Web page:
Monthly Archives: January 2019

Peak performance

Illustration: Robin Cowcher.As the summer begins to sizzle and you reach for your air conditioner’s remote, there’s something you need to know.
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A big chunk of rising energy prices is caused by surging demand on the hottest few days of the year.

In its report on electricity regulation, the Productivity Commission states that just 40 hours of peak use during the year account for a quarter of our bills.

”We invest in the capacity of the network – the poles and wires – so we’re able to turn on the air conditioning when it’s incredibly hot,” says Dr Lynne Chester, from University of Sydney. ”But it’s used for a very small proportion of time.”

In the past few years, our overall demand for electricity has fallen, but the peak level continues to rise.

The reason? Air conditioning has gone through the roof. By 2020, it is forecast to double from 2000 levels.

The Productivity Commission attributes the change to rising incomes, cheaper air conditioners, bigger new homes and the trend to install more than one unit, ”particularly by higher income households”.

It’s an equity concern too: because everyone pays higher network costs, people who don’t use air conditioners at peak times are subsidising those who do.

But Dr Chester says there’s a broader problem. ”As our lifestyles change, we’ve taken things like water and electricity for granted. It’s there whenever we turn on the tap and the switch.”

If we’re to avoid excess investment in the network – and the inevitable higher prices – we need to reduce peak demand first. And that means a shift away from a ”predict and provide” approach to electricity, to something more complex.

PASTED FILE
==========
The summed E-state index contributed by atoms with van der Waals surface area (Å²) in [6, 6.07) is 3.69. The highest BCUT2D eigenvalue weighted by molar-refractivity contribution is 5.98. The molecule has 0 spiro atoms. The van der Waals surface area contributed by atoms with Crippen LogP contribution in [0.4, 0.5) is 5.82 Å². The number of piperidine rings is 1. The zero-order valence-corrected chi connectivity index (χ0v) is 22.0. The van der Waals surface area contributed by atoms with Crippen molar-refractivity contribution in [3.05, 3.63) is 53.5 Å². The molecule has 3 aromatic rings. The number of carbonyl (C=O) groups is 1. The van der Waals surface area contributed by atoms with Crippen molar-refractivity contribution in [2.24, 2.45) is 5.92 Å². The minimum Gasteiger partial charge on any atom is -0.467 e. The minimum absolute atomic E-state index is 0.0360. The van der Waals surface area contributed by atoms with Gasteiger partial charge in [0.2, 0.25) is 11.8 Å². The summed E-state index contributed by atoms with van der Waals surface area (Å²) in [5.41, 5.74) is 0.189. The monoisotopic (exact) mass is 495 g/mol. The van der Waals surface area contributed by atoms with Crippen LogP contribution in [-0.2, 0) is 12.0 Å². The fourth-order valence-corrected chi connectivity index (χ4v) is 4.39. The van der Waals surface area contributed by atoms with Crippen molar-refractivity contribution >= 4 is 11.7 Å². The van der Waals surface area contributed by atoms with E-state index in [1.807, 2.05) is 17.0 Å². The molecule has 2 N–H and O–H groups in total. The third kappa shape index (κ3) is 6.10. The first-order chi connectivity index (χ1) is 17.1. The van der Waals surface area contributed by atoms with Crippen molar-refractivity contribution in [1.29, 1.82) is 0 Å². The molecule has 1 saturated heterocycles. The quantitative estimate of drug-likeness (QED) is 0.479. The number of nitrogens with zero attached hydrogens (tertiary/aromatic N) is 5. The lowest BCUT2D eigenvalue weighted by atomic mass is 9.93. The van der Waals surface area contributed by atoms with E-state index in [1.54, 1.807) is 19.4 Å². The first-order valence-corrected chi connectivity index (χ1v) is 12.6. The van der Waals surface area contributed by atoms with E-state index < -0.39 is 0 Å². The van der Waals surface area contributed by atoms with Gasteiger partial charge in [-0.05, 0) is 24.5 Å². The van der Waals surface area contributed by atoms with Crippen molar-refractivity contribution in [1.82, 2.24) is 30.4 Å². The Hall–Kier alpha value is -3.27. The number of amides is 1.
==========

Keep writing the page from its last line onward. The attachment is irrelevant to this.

Householders can expect a more active role in the way we manage energy production.

Smart meters allow electricity retailers to charge more when demand is high. ”Time-of-use pricing means that when demand goes up, the price will go up,” Dr Chester says. ”The most expensive time will be late in the afternoon, when the kids are home, the TV is on and you’re preparing dinner – that’s when the daily peak is occurring.”

That’s the stick approach, but there’ll be carrots too. Some retailers will alert you in advance of a critical peak, and offer discounts or incentives for switching off, if you can.

In South Australia, distributor SA Power Networks has been trialling ”direct load control”, which takes the day-to-day decision out of customers’ hands. If residents agree – in exchange for $100 – they install a widget on their air conditioner and, at critical times, remotely switch off the compressor (but not the fan) for about ten minutes every half hour.

The results are significant: among participants, they’ve been able to reduce peak demand by more than one-third without people noticing any loss of comfort. To make a dent in the overall spike, however, they would need residents to sign on in large numbers.

Dr Chester says the problem will keep growing, unless our consumption habits change. For that, we need different norms and different buildings.

”We’re treating the symptom and not the cause,” she says. ”We don’t build houses with eaves and verandahs, or design them for natural breezes. We’re turning on air conditioning instead.